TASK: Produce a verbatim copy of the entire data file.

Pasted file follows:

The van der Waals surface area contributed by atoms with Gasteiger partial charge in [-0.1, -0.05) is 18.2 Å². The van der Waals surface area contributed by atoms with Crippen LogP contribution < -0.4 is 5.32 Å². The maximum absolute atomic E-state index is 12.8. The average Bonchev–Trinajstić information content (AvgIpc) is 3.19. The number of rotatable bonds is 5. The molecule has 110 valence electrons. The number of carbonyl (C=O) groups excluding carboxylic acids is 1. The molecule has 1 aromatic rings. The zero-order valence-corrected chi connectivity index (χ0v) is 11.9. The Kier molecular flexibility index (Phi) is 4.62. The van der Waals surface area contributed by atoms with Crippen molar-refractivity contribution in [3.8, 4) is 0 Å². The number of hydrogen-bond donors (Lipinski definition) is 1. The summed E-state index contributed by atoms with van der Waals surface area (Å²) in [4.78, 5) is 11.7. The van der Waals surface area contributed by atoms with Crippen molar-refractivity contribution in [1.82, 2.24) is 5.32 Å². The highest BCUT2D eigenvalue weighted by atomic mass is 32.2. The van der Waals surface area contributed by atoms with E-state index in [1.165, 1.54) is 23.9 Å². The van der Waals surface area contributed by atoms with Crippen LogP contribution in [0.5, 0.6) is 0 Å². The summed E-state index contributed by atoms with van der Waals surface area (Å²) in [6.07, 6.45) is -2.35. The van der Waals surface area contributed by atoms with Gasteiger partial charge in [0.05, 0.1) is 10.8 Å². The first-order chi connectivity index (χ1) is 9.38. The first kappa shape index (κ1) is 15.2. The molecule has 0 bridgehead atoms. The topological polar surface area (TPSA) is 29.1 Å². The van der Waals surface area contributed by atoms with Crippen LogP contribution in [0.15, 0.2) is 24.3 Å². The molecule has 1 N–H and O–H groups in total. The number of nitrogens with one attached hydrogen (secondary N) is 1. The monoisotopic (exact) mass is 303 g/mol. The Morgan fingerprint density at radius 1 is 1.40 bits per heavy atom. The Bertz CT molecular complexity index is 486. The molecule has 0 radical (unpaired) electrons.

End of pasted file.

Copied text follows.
The van der Waals surface area contributed by atoms with Gasteiger partial charge in [-0.1, -0.05) is 18.2 Å². The van der Waals surface area contributed by atoms with Crippen LogP contribution < -0.4 is 5.32 Å². The maximum absolute atomic E-state index is 12.8. The average Bonchev–Trinajstić information content (AvgIpc) is 3.19. The number of rotatable bonds is 5. The molecule has 110 valence electrons. The number of carbonyl (C=O) groups excluding carboxylic acids is 1. The molecule has 1 aromatic rings. The zero-order valence-corrected chi connectivity index (χ0v) is 11.9. The Kier molecular flexibility index (Phi) is 4.62. The van der Waals surface area contributed by atoms with Crippen molar-refractivity contribution in [3.8, 4) is 0 Å². The number of hydrogen-bond donors (Lipinski definition) is 1. The summed E-state index contributed by atoms with van der Waals surface area (Å²) in [4.78, 5) is 11.7. The van der Waals surface area contributed by atoms with Crippen molar-refractivity contribution in [1.82, 2.24) is 5.32 Å². The highest BCUT2D eigenvalue weighted by atomic mass is 32.2. The van der Waals surface area contributed by atoms with E-state index in [1.165, 1.54) is 23.9 Å². The van der Waals surface area contributed by atoms with Crippen LogP contribution in [0.5, 0.6) is 0 Å². The summed E-state index contributed by atoms with van der Waals surface area (Å²) in [6.07, 6.45) is -2.35. The van der Waals surface area contributed by atoms with Gasteiger partial charge in [0.05, 0.1) is 10.8 Å². The first-order chi connectivity index (χ1) is 9.38. The first kappa shape index (κ1) is 15.2. The molecule has 0 bridgehead atoms. The topological polar surface area (TPSA) is 29.1 Å². The van der Waals surface area contributed by atoms with Crippen LogP contribution in [0.15, 0.2) is 24.3 Å². The molecule has 1 N–H and O–H groups in total. The number of nitrogens with one attached hydrogen (secondary N) is 1. The monoisotopic (exact) mass is 303 g/mol. The Morgan fingerprint density at radius 1 is 1.40 bits per heavy atom. The Bertz CT molecular complexity index is 486. The molecule has 0 radical (unpaired) electrons.